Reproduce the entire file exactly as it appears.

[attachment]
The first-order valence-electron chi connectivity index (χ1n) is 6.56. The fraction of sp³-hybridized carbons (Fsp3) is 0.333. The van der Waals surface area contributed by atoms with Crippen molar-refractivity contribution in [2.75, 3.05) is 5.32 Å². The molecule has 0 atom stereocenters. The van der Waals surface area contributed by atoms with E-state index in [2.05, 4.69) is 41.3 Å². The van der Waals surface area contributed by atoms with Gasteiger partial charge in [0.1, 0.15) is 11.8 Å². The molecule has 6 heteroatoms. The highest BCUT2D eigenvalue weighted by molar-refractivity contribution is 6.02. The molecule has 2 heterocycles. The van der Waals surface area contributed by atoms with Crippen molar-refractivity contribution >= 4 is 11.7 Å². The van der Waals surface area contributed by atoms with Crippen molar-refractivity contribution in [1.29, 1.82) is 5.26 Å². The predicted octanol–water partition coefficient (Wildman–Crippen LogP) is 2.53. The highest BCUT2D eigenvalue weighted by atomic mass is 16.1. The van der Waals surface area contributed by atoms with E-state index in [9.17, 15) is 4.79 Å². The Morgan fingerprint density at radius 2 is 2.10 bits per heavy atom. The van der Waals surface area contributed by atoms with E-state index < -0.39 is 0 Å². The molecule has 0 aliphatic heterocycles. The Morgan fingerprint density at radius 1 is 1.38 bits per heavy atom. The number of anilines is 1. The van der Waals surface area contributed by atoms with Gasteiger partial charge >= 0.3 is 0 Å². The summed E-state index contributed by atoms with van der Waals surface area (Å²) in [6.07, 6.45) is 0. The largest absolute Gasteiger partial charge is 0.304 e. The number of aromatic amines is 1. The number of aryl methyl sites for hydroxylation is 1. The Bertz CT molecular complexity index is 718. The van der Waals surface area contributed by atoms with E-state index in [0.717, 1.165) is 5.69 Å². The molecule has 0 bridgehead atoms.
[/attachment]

The first-order valence-electron chi connectivity index (χ1n) is 6.56. The fraction of sp³-hybridized carbons (Fsp3) is 0.333. The van der Waals surface area contributed by atoms with Crippen molar-refractivity contribution in [2.75, 3.05) is 5.32 Å². The molecule has 0 atom stereocenters. The van der Waals surface area contributed by atoms with E-state index in [2.05, 4.69) is 41.3 Å². The van der Waals surface area contributed by atoms with Gasteiger partial charge in [0.1, 0.15) is 11.8 Å². The molecule has 6 heteroatoms. The highest BCUT2D eigenvalue weighted by molar-refractivity contribution is 6.02. The molecule has 2 heterocycles. The van der Waals surface area contributed by atoms with Crippen molar-refractivity contribution >= 4 is 11.7 Å². The van der Waals surface area contributed by atoms with Crippen molar-refractivity contribution in [1.29, 1.82) is 5.26 Å². The predicted octanol–water partition coefficient (Wildman–Crippen LogP) is 2.53. The highest BCUT2D eigenvalue weighted by atomic mass is 16.1. The van der Waals surface area contributed by atoms with E-state index in [9.17, 15) is 4.79 Å². The Morgan fingerprint density at radius 2 is 2.10 bits per heavy atom. The van der Waals surface area contributed by atoms with E-state index < -0.39 is 0 Å². The molecule has 0 aliphatic heterocycles. The Morgan fingerprint density at radius 1 is 1.38 bits per heavy atom. The number of anilines is 1. The van der Waals surface area contributed by atoms with Gasteiger partial charge >= 0.3 is 0 Å². The summed E-state index contributed by atoms with van der Waals surface area (Å²) in [6.07, 6.45) is 0. The largest absolute Gasteiger partial charge is 0.304 e. The number of aromatic amines is 1. The number of aryl methyl sites for hydroxylation is 1. The Bertz CT molecular complexity index is 718. The van der Waals surface area contributed by atoms with E-state index in [0.717, 1.165) is 5.69 Å². The molecule has 0 bridgehead atoms.